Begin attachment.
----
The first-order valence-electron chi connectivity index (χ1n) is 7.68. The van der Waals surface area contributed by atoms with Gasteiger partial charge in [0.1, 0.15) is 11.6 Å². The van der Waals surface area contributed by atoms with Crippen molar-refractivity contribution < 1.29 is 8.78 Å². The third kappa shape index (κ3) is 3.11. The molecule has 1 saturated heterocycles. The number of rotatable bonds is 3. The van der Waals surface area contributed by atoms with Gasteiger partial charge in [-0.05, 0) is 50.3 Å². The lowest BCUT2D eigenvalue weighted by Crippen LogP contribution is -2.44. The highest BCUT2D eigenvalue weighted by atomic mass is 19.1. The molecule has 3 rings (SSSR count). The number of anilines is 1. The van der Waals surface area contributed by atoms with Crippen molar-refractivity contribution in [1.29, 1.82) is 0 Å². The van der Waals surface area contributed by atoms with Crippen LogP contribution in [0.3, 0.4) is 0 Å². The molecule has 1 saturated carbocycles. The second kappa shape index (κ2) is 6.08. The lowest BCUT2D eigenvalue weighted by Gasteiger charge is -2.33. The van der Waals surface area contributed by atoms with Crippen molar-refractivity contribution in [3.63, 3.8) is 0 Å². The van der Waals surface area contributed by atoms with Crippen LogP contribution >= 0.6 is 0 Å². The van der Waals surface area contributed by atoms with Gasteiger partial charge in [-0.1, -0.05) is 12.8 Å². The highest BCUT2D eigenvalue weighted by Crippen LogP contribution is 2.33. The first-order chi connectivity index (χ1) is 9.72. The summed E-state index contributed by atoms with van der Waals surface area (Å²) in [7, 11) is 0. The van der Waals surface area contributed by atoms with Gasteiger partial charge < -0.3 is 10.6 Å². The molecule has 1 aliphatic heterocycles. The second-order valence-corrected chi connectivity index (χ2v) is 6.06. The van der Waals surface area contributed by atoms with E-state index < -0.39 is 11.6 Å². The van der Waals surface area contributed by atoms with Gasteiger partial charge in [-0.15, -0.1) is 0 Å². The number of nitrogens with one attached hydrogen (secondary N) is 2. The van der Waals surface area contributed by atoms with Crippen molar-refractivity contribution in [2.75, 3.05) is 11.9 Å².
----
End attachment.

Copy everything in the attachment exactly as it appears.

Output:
The first-order valence-electron chi connectivity index (χ1n) is 7.68. The van der Waals surface area contributed by atoms with Gasteiger partial charge in [0.1, 0.15) is 11.6 Å². The van der Waals surface area contributed by atoms with Crippen molar-refractivity contribution < 1.29 is 8.78 Å². The third kappa shape index (κ3) is 3.11. The molecule has 1 saturated heterocycles. The number of rotatable bonds is 3. The van der Waals surface area contributed by atoms with Gasteiger partial charge in [-0.05, 0) is 50.3 Å². The lowest BCUT2D eigenvalue weighted by Crippen LogP contribution is -2.44. The highest BCUT2D eigenvalue weighted by atomic mass is 19.1. The molecule has 3 rings (SSSR count). The number of anilines is 1. The van der Waals surface area contributed by atoms with Crippen molar-refractivity contribution in [1.29, 1.82) is 0 Å². The van der Waals surface area contributed by atoms with Crippen LogP contribution in [0.3, 0.4) is 0 Å². The molecule has 1 saturated carbocycles. The second kappa shape index (κ2) is 6.08. The lowest BCUT2D eigenvalue weighted by Gasteiger charge is -2.33. The van der Waals surface area contributed by atoms with Crippen molar-refractivity contribution in [3.63, 3.8) is 0 Å². The van der Waals surface area contributed by atoms with Crippen LogP contribution >= 0.6 is 0 Å². The van der Waals surface area contributed by atoms with Gasteiger partial charge in [-0.1, -0.05) is 12.8 Å². The highest BCUT2D eigenvalue weighted by Crippen LogP contribution is 2.33. The first-order chi connectivity index (χ1) is 9.72. The summed E-state index contributed by atoms with van der Waals surface area (Å²) in [7, 11) is 0. The van der Waals surface area contributed by atoms with Gasteiger partial charge < -0.3 is 10.6 Å². The molecule has 1 aliphatic heterocycles. The second-order valence-corrected chi connectivity index (χ2v) is 6.06. The van der Waals surface area contributed by atoms with E-state index < -0.39 is 11.6 Å². The van der Waals surface area contributed by atoms with Gasteiger partial charge in [-0.15, -0.1) is 0 Å². The number of nitrogens with one attached hydrogen (secondary N) is 2. The van der Waals surface area contributed by atoms with Crippen molar-refractivity contribution in [2.75, 3.05) is 11.9 Å².